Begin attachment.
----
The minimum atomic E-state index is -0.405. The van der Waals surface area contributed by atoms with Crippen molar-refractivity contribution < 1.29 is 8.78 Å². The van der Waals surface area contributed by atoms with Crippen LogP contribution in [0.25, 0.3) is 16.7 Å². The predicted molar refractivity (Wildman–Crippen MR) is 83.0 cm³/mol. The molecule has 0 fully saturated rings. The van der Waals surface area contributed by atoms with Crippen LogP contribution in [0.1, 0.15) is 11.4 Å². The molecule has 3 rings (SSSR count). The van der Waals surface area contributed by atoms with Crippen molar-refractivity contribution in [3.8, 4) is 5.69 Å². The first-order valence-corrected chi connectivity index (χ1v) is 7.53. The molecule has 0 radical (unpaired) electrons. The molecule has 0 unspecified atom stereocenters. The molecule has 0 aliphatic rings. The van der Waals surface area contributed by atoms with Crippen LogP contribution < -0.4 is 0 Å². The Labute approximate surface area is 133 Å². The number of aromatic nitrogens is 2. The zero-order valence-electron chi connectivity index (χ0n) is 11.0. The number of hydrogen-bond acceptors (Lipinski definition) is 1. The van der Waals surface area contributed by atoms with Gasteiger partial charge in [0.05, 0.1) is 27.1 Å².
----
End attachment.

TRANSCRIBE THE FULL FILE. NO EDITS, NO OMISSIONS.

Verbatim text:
The minimum atomic E-state index is -0.405. The van der Waals surface area contributed by atoms with Crippen molar-refractivity contribution < 1.29 is 8.78 Å². The van der Waals surface area contributed by atoms with Crippen LogP contribution in [0.25, 0.3) is 16.7 Å². The predicted molar refractivity (Wildman–Crippen MR) is 83.0 cm³/mol. The molecule has 0 fully saturated rings. The van der Waals surface area contributed by atoms with Crippen LogP contribution in [0.1, 0.15) is 11.4 Å². The molecule has 3 rings (SSSR count). The van der Waals surface area contributed by atoms with Crippen molar-refractivity contribution in [3.8, 4) is 5.69 Å². The first-order valence-corrected chi connectivity index (χ1v) is 7.53. The molecule has 0 radical (unpaired) electrons. The molecule has 0 unspecified atom stereocenters. The molecule has 0 aliphatic rings. The van der Waals surface area contributed by atoms with Crippen LogP contribution < -0.4 is 0 Å². The Labute approximate surface area is 133 Å². The number of aromatic nitrogens is 2. The zero-order valence-electron chi connectivity index (χ0n) is 11.0. The number of hydrogen-bond acceptors (Lipinski definition) is 1. The van der Waals surface area contributed by atoms with Gasteiger partial charge in [0.05, 0.1) is 27.1 Å².